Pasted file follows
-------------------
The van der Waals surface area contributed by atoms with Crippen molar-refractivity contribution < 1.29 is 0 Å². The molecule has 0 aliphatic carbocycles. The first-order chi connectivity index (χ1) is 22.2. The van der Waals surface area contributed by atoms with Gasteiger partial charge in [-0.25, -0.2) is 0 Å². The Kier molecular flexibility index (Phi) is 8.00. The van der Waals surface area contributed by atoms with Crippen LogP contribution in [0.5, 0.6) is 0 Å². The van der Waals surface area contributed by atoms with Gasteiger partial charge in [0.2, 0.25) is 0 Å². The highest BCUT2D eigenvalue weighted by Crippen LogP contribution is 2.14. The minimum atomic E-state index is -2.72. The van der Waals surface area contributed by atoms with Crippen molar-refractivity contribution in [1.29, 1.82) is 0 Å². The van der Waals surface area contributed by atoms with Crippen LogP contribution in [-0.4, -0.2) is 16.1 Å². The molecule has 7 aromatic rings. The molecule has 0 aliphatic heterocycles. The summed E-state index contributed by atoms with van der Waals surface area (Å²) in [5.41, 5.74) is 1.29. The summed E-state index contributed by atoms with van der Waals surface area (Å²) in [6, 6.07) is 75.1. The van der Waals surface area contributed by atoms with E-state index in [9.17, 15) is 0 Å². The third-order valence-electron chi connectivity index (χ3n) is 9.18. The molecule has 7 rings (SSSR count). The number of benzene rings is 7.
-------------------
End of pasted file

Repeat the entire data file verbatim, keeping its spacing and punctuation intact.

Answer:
The van der Waals surface area contributed by atoms with Crippen molar-refractivity contribution < 1.29 is 0 Å². The molecule has 0 aliphatic carbocycles. The first-order chi connectivity index (χ1) is 22.2. The van der Waals surface area contributed by atoms with Gasteiger partial charge in [-0.25, -0.2) is 0 Å². The Kier molecular flexibility index (Phi) is 8.00. The van der Waals surface area contributed by atoms with Crippen LogP contribution in [0.5, 0.6) is 0 Å². The van der Waals surface area contributed by atoms with Gasteiger partial charge in [0.2, 0.25) is 0 Å². The highest BCUT2D eigenvalue weighted by Crippen LogP contribution is 2.14. The minimum atomic E-state index is -2.72. The van der Waals surface area contributed by atoms with Crippen molar-refractivity contribution in [1.29, 1.82) is 0 Å². The van der Waals surface area contributed by atoms with Crippen LogP contribution in [-0.4, -0.2) is 16.1 Å². The molecule has 7 aromatic rings. The molecule has 0 aliphatic heterocycles. The summed E-state index contributed by atoms with van der Waals surface area (Å²) in [5.41, 5.74) is 1.29. The summed E-state index contributed by atoms with van der Waals surface area (Å²) in [6, 6.07) is 75.1. The van der Waals surface area contributed by atoms with E-state index in [9.17, 15) is 0 Å². The third-order valence-electron chi connectivity index (χ3n) is 9.18. The molecule has 7 rings (SSSR count). The number of benzene rings is 7.